8. For each organism in the table below:
- State whether population size or amount of growth generally decreased, increased, or stayed the same.
- Explain a likely reason for each trend. Use the information from the food web to understand the trends in the elk population and willow growth.
|Trend in Population Size or Amount of Growth||Explanation for this Trend|
If an increase in a predator population results in a decrease in an herbivore population which in turn results in an increase in plant growth, this type of effect is called a trophic cascade.
III. Photosynthesis, Cellular Respiration, and Biosynthesis
You have learned about food webs, which summarize how organic molecules move between organisms in an ecosystem. Organic molecules contain carbon atoms and chemical energy, so the movement of organic molecules through a food web contributes to the movement of carbon atoms and energy in an ecosystem.
Three other processes that contribute to the movement of carbon atoms and energy in an ecosystem are photosynthesis, cellular respiration and biosynthesis. Each of these processes is shown in a chart where:
- Gray boxes show chemical reactions inside an organism. The upper row of boxes shows changes in how the atoms are organized in molecules, and the lower row shows the associated energy changes.
- Vertical arrows indicate inputs from the environment to the organism or outputs from the organism to the environment.
9a. Mark each arrow that shows molecules coming from or returning to the air with an A. Mark the arrow that shows molecules coming from the soil with an S. Circle the organic compound (glucose) that has relatively high chemical energy.
9b. The input energy for photosynthesis is ___________________. Photosynthesis transforms this input energy to ___________________________ in sugar molecules and ______________, which is released to the environment.
Some of the sugar molecules produced by photosynthesis are used for cellular respiration.
10. Use the information about photosynthesis and cellular respiration to explain how carbon atoms can move from CO2 in the air into an organic molecule inside a plant and then back to CO2 in the air.
11. The main function of cellular respiration is to produce ATP. Why do cells need ATP?
You have seen that some of the sugar molecules produced by photosynthesis are used for cellular respiration. Other sugar molecules produced by photosynthesis are used for biosynthesis. Biosynthesis produces all the different molecules that make up an organism. For example, multiple glucose molecules are combined to produce the polymer cellulose, a very important molecule in plant cell walls.
12. Explain how a carbon atom in a CO2 molecule in the air can become part of a cellulose molecule in a plant.
13. Suppose that a cow eats a plant and digests the plant’s cellulose molecules to glucose molecules. These glucose molecules are used by the cow’s cells for cellular respiration or for biosynthesis. Explain how a carbon atom in a CO2 molecule in the air can become part of an organic molecule in a cow.
The following general principles apply to photosynthesis, cellular respiration, biosynthesis, and all other biological processes.
- The atoms in molecules can be rearranged into other molecules, but atoms cannot be created or destroyed.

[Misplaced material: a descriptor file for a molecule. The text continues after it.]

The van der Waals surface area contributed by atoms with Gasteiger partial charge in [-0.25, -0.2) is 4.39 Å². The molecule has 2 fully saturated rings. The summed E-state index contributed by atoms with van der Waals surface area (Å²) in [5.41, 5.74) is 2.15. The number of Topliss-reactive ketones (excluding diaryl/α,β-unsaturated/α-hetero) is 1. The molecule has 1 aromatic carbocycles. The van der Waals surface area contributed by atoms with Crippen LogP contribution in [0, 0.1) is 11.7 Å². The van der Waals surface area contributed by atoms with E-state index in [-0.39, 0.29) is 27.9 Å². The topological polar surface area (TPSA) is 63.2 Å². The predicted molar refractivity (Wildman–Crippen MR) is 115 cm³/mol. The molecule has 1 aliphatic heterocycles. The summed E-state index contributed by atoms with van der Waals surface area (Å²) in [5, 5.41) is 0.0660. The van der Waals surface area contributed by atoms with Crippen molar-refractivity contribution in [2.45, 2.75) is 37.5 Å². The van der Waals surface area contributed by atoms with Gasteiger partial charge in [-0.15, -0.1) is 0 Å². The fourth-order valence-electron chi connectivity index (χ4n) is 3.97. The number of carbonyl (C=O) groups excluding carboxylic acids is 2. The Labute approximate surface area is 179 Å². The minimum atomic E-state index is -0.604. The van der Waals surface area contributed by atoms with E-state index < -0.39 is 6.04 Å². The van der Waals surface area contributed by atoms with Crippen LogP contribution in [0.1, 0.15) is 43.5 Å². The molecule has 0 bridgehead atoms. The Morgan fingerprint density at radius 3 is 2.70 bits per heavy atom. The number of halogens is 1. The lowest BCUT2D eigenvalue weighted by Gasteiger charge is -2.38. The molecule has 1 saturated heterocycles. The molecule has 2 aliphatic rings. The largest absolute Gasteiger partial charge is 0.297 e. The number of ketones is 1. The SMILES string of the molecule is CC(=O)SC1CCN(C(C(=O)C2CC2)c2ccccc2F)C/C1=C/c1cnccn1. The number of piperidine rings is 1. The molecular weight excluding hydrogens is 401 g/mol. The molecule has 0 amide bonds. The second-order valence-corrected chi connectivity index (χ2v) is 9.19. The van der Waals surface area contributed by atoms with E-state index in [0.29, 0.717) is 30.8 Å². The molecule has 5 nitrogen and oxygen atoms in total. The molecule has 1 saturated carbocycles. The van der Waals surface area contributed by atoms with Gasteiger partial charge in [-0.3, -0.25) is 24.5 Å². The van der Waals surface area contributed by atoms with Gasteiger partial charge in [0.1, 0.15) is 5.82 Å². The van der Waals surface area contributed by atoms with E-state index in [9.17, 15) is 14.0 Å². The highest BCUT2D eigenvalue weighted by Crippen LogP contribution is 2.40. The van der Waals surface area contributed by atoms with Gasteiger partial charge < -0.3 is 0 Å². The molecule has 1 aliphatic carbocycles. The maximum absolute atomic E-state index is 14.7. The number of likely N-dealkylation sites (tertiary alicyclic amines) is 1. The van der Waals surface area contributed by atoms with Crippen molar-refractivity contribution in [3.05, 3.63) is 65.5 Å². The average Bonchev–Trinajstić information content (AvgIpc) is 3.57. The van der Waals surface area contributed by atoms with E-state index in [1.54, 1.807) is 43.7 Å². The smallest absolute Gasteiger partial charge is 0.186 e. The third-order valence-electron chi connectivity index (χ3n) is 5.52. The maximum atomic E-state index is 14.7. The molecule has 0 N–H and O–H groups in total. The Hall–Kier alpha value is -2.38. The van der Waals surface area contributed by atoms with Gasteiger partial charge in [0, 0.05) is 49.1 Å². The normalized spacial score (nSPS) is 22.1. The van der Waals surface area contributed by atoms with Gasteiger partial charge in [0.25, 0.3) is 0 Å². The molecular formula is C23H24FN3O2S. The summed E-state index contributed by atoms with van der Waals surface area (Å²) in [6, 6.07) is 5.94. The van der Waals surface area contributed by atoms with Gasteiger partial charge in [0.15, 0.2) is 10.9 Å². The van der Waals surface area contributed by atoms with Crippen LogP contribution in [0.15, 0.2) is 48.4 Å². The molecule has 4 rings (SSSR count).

- Energy is neither created nor destroyed by biological processes.
- Energy can be transformed from one type to another (e.g. the energy in sunlight can be transformed into chemical energy in sugar molecules).
- All types of energy transformation are inefficient, so some of the input energy is transformed to heat energy.
14a. Explain how photosynthesis illustrates the first of these general principles.
14b. Explain how photosynthesis illustrates the last two general principles.
IV. Carbon Cycle and Energy Flow
In this section, you will use your understanding of food webs, photosynthesis, cellular respiration and biosynthesis to analyze how carbon atoms and energy move in ecosystems. The figure below shows how these processes result in a carbon cycle. Notice how carbon atoms cycle between CO2 in the air and organic molecules in living organisms or dead organic matter.
15a. After CO2 enters a plant (B arrow), how do the carbon atoms in CO2 become carbon atoms in organic molecules in the plant?
15b. Before CO2 is released into the air (A arrows), how do the carbon atoms in organic molecules become carbon atoms in CO2?
15c. C arrows show defecation and death. Add another C arrow to show plants dying and becoming available to decomposers.
16a. Explain why this carbon cycle diagram does not have a B arrow that shows carbon atoms going from CO2 molecules in the air directly to the giraffe.
16b. Explain why there is no arrow that shows carbon atoms going from the soil to the tree.
16c. Use sentences or a labeled diagram to explain how a carbon atom in a giraffe could eventually end up as a carbon atom in a tree.
Organic molecules contain both carbon atoms and chemical energy, so carbon atoms and energy move together when a consumer eats organic molecules. However, carbon atoms and energy do not always move together. For example, carbon atoms cycle in ecosystems, but energy does not.
17. Use the charts below to show the carbon cycle. Begin by indicating which chart shows cellular respiration and which chart shows photosynthesis. Next, draw an arrow to connect the organic molecule produced by photosynthesis to the organic molecule used in cellular respiration. To complete the carbon cycle, draw an arrow from the CO2 produced by cellular respiration and released into the air to the CO2 used in photosynthesis.